if the world as we knew it was changed irrevocably, through whatever means, how would we survive?
    Apart from people who are back-to-nature people for a hobby (there’s a word but it currently escapes me, they have caches of weapons and practise food storage and living off the land type thing. Oh wait, survivalists!) anyone with a good grasp of how to live in a situation of going back to basics could do it. Which is where I am thankful for my old hobby of reenacting because if the revolution comes and the Apocalypse with it, once the dust settles, I know how to hunt, gather and dress game, how to start a fire with flint and tinder, how to find places to sleep and all that jazz. Would I want to? Not particuarly. I like my creature comforts way too much. But if there was no alternative, sure, I could do it.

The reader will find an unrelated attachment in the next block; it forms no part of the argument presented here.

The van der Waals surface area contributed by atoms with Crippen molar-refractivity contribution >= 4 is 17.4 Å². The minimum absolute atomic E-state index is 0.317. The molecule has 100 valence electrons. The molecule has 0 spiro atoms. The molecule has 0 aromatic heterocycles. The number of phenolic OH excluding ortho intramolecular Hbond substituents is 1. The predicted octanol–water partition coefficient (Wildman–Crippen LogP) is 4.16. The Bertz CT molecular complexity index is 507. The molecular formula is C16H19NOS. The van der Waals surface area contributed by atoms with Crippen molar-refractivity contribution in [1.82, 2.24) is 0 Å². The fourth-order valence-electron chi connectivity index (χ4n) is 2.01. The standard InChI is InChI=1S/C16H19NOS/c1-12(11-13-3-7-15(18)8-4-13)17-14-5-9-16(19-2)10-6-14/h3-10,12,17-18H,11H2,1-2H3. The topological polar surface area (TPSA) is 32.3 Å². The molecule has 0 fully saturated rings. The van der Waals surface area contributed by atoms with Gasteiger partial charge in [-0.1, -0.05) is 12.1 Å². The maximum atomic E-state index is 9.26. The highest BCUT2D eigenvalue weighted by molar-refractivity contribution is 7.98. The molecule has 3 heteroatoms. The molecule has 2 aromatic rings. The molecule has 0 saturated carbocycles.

So basically, humanity needs to make friends with survivalists or reenactors. Or ex and current military and scouts.

    • So basically, humanity needs to make friends with survivalists or reenactors. Or ex and current military and scouts.
      That certainly seems sensible. Depending on what wiped us out though, there might not be any game to eat at all, or it might be unsafe to eat. It’s an interesting question to ponder.